This is Part 1 of a three-part series. See also Part 2, Part 3. Read a PDF of the entire series.
14 February 2013. Over the past year, chatter has been building about combination drug therapy as the "New New Thing" in Alzheimer’s disease research. It is not idle talk. In the wake of anemic Phase 2 and 3 results, a movement has sprung up to turn ideas into action. Suggested by none other than Rusty Katz of the U.S. Food and Drug Administration, the topic of how the field could pull off clinical trials of two or more unapproved experimental drugs drew some 65 leading scientists and other stakeholders from across the country to Rockville, Maryland, last November. The occasion was the ACT-AD coalition’s fifth annual FDA/Alzheimer’s Disease Allies Meeting.
The scientists want to develop combination treatments with entirely new science. Rather than combine individually developed drugs in mild to moderate dementia, they are planning to test multiple experimental drugs in the preclinical stage of Alzheimer’s. “We are going to have to bite the bullet and be brave, and start combination trials as early as we can do it safely,” said Reisa Sperling of Brigham and Women’s Hospital in Boston, Massachusetts.
Dan Perry and Cynthia Bens of ACT-AD, the Washington, D.C.-based umbrella group for Alzheimer’s activist groups, hosted the meeting jointly with Diane Stephenson of the Critical Path Institute in Tucson, Arizona. C-Path is an applied research organization that engages regulatory with academic, industry, and other scientists to solve pre-competitive drug development problems.
After a day of discussion, the group parted with a pledge to take on the task. It is a large task, in part because testing drugs from more than one company in one trial or preclinical study will require a level of scientific and legal cooperation among companies that is nearly unprecedented in Alzheimer’s research. To facilitate such cooperation, the group agreed to whisk away leaders from the FDA, companies, universities, and other stakeholders for a three-day working meeting later this spring, where they would be charged with settling open questions and articulating a coordinated pathway that can be implemented. “Hermetically sealed room,” “Manhattan Project,” and “The Alamo” were some of the buzzwords that flew around, partly in jest, but partly in recognition of the size of the challenge.
Sperling urged that the spring meeting define specific action items that can be executed with current drugs and biomarkers. For his part, Katz said that the FDA wants to clarify with researchers exactly how a high-level draft guidance on combination trials that the agency published in 2010 can be applied to specific trial designs in Alzheimer’s. Michael Krams from Johnson and Johnson argued for a grander scheme, such as a jointly funded long-term biomarker observational study of up to 30,000 people. This study, “Framingham-on-steroids,” as Krams jokingly called it, would develop biomarker fingerprints for each disease stage going back to entirely asymptomatic, and then serve as a platform to spin off "sentinel" patient cohorts into a series of early-stage combination trials. Other speakers pointed to ongoing infrastructure in other indications that already enables multiple companies to jointly test combination therapies, or to contribute discontinued drugs to government repurposing initiatives (see Part 3 of this series). While people’s individual priorities varied, there was broad agreement that combination trials are both necessary and need a concerted effort to get off the ground. “We want to look back at today and say this is where it started,” said Stephenson.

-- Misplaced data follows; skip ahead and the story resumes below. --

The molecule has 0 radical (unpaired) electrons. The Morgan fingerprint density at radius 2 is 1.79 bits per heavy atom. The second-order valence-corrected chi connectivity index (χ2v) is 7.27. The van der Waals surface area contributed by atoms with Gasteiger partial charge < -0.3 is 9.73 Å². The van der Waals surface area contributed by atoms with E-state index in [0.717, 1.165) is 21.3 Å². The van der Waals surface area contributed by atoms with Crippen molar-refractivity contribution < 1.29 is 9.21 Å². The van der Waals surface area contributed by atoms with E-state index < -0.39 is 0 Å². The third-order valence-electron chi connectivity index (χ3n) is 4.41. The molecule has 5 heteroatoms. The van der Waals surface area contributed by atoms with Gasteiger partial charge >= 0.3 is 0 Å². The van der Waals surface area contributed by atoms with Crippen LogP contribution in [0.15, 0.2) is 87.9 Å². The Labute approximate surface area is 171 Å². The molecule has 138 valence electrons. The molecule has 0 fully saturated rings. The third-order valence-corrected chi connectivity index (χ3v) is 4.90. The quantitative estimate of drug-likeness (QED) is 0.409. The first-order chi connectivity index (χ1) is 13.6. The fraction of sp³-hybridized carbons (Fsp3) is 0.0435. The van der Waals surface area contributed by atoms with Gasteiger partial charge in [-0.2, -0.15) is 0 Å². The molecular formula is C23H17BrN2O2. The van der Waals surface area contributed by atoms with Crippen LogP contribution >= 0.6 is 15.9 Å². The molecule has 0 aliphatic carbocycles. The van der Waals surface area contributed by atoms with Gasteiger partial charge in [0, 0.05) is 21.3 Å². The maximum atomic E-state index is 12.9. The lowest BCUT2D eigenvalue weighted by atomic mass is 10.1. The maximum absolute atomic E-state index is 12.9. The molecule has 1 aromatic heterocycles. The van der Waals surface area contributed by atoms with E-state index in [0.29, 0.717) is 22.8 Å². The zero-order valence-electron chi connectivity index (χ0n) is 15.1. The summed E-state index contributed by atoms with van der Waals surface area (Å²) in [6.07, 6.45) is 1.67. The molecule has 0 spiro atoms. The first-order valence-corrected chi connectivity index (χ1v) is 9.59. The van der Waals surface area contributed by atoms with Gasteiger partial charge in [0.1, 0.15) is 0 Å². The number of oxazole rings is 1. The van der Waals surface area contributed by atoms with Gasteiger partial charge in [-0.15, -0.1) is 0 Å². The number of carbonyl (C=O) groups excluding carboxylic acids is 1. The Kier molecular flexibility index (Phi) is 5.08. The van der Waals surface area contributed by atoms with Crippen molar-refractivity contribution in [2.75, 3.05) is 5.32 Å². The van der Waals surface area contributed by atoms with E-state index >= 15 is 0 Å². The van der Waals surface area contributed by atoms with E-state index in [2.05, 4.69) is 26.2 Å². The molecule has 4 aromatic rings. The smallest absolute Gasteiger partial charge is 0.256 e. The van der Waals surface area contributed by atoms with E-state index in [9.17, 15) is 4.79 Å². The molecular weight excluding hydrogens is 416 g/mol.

Combination trials per se are nothing new. For years, researchers have tested two individually approved drugs together in one study, or added a single experimental drug to an approved one. For this approach, trial designs are established and the regulatory path is well trodden, said Owen Fields, a regulatory strategist at Pfizer. It also has yielded little improvement in Alzheimer’s treatment. For new AD drugs, this sequential approach of approving individually and then testing combinations is inadequate, scientists agreed. It is too slow, given that 10,000 baby boomers in the U.S. are turning 65 every day, said Stephen Salloway of Butler Hospital in Providence, Rhode Island. Other scientists expressed concern that some new drugs alone do not have robust effects on their own and would be discontinued even though they might well be effective when paired with another drug, especially in early disease stages.
Scientists are hoping to make a dent in the disease by combining two or even more disease-modifying therapies that are themselves in Phase 1 to Phase 3. This has never been done in Alzheimer’s research, though it is being done in cancer and being prepared in tuberculosis. And it can work. Last August, the FDA approved a combination treatment of four HIV drugs, two of which were previously approved but two that were new.